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The police are charged with maintaining order and keeping people safe. To do this, we sometimes encounter violent, aggressive or dangerous individuals.
So we may need to use force to protect the public and ourselves from harm and to enforce the law.
Officers are trained and permitted by law to use force in certain circumstances. The following are some official use of force strategies. They are approved for use by police forces across the country:
There are also a number of other approved use of force strategies in the United Kingdom. Police officers are trained to use these when there is a legitimate purpose and if absolutely necessary. A legitimate and necessary purpose may include restraining suspects who are resisting arrest or preventing someone being harmed.
Members of the public who do not regularly encounter the police may be alarmed when they see some of these strategies being used.
In recent years, incidents are increasingly recorded by bystanders on mobile phones and shared on social media. While they may show part of an incident, it’s important to remember they often fail to show the full circumstances including why the use of force has occurred.
To ensure the police remain fully accountable, we regularly publish data on our officers’ use of force, which you can see on this page.
Officers also receive regular training to ensure they use force appropriately, legally and in line with national policing policies.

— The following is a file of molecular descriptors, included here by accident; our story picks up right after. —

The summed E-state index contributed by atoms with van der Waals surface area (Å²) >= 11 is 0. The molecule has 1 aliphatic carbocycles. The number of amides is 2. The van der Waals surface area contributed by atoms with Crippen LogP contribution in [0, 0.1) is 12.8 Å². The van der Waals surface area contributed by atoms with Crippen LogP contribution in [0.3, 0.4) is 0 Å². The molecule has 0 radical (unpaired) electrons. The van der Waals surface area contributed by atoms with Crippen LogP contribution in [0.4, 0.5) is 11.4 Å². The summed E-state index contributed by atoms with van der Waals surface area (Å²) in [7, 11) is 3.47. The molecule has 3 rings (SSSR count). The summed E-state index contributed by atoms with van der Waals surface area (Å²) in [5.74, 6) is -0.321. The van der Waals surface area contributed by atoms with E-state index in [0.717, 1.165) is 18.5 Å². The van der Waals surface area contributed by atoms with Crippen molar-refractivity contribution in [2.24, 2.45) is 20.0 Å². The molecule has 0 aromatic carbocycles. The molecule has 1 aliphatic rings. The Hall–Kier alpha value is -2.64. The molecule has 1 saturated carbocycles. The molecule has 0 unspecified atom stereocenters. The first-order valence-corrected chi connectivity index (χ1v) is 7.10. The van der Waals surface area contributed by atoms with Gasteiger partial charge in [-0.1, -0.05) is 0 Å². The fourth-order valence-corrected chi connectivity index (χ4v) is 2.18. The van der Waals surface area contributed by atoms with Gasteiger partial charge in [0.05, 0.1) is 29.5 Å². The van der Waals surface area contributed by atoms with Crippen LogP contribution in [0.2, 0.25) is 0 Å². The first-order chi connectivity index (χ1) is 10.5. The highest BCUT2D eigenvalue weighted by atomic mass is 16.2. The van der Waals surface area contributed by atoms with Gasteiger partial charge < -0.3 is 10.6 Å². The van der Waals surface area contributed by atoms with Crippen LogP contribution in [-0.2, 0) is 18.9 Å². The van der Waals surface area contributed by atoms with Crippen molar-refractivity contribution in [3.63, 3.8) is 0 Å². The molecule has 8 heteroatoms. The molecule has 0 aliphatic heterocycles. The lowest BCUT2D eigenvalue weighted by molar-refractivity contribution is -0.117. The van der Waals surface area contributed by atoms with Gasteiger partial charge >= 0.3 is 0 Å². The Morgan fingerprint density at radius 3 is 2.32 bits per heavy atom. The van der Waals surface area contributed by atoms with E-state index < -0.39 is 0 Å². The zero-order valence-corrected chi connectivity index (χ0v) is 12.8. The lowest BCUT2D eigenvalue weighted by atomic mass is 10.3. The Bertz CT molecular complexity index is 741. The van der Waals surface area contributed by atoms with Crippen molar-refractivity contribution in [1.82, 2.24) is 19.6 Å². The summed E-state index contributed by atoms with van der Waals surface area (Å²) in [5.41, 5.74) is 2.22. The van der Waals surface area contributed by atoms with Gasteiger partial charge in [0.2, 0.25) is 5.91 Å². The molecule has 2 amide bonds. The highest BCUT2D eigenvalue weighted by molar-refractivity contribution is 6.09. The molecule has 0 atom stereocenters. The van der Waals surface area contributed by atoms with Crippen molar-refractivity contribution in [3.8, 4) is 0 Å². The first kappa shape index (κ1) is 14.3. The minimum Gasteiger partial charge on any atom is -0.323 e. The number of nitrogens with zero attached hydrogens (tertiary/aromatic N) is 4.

If there are concerns that officers have not followed the correct procedures or their use of force was inappropriate, the incident may be reviewed by our Professional Standards Department or the Independent Office for Police Conduct (IOPC), which provides further accountability.
This table breaks down in which police area within North Yorkshire the incident occurred, and is comparable with numbers of police officers and incidents in those areas.
This table identifies where the use of force incident occurred. In some cases the incident will have occurred in more than one location which accounts for the total number being higher than the total number of submitted forms. If the incident took place in multiple locations then those completing the record will select all that apply.
This table shows the tactics that officers and staff have used during the incident. This is intended to help develop an understanding of how often tactics are used in isolation and how often multiple force tactics are used collectively. The data obtained allows police forces to identify the number of tactics used and in what order.
In relation to irritant spray, North Yorkshire Police use PAVA spray. If the item is drawn with the immediate intention of deploying it, then the advice is to select ‘used’ on the record. If, however, the item is drawn as a deterrent and subsequently used then the record should indicate it was both ‘drawn’ (indicating it was an unsuccessful tactic) and also ‘used’. The same applies with Baton drawn and used. In North Yorkshire police officers are equipped with a straight expandable baton known as an ASP.